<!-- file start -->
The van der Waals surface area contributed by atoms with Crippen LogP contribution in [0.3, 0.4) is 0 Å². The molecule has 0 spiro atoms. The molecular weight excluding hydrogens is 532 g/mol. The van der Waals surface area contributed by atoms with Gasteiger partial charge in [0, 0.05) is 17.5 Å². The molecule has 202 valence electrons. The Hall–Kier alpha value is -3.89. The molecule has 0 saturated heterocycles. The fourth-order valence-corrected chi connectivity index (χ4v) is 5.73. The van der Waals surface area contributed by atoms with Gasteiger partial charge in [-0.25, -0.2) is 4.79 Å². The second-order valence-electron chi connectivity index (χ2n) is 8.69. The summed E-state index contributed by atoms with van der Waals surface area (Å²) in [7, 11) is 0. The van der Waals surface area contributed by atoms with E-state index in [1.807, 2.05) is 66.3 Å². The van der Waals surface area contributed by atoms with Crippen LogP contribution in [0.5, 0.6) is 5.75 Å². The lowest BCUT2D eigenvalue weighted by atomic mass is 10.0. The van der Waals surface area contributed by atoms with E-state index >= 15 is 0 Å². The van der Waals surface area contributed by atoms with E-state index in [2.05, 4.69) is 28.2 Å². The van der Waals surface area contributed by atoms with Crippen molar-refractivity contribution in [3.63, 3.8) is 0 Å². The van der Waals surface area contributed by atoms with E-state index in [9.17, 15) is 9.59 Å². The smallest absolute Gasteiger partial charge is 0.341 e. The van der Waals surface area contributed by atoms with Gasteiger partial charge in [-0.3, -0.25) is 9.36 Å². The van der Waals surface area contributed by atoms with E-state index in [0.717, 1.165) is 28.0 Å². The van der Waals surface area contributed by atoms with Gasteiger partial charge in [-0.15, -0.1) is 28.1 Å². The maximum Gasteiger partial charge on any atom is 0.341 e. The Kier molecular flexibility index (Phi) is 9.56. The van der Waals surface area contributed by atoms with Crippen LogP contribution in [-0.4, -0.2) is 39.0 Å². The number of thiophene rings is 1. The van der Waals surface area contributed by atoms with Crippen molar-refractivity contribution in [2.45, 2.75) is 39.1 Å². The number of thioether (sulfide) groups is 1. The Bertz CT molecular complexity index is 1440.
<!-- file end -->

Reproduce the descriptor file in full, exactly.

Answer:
The van der Waals surface area contributed by atoms with Crippen LogP contribution in [0.3, 0.4) is 0 Å². The molecule has 0 spiro atoms. The molecular weight excluding hydrogens is 532 g/mol. The van der Waals surface area contributed by atoms with Gasteiger partial charge in [0, 0.05) is 17.5 Å². The molecule has 202 valence electrons. The Hall–Kier alpha value is -3.89. The molecule has 0 saturated heterocycles. The fourth-order valence-corrected chi connectivity index (χ4v) is 5.73. The van der Waals surface area contributed by atoms with Gasteiger partial charge in [-0.25, -0.2) is 4.79 Å². The second-order valence-electron chi connectivity index (χ2n) is 8.69. The summed E-state index contributed by atoms with van der Waals surface area (Å²) in [7, 11) is 0. The van der Waals surface area contributed by atoms with E-state index in [1.807, 2.05) is 66.3 Å². The van der Waals surface area contributed by atoms with Crippen LogP contribution in [0.5, 0.6) is 5.75 Å². The lowest BCUT2D eigenvalue weighted by atomic mass is 10.0. The van der Waals surface area contributed by atoms with E-state index >= 15 is 0 Å². The van der Waals surface area contributed by atoms with E-state index in [2.05, 4.69) is 28.2 Å². The van der Waals surface area contributed by atoms with Crippen molar-refractivity contribution in [3.63, 3.8) is 0 Å². The van der Waals surface area contributed by atoms with E-state index in [9.17, 15) is 9.59 Å². The smallest absolute Gasteiger partial charge is 0.341 e. The van der Waals surface area contributed by atoms with Gasteiger partial charge in [-0.3, -0.25) is 9.36 Å². The van der Waals surface area contributed by atoms with E-state index in [0.717, 1.165) is 28.0 Å². The van der Waals surface area contributed by atoms with Gasteiger partial charge in [-0.15, -0.1) is 28.1 Å². The maximum Gasteiger partial charge on any atom is 0.341 e. The Kier molecular flexibility index (Phi) is 9.56. The van der Waals surface area contributed by atoms with Crippen LogP contribution in [-0.4, -0.2) is 39.0 Å². The number of thiophene rings is 1. The van der Waals surface area contributed by atoms with Crippen molar-refractivity contribution in [2.45, 2.75) is 39.1 Å². The number of thioether (sulfide) groups is 1. The Bertz CT molecular complexity index is 1440.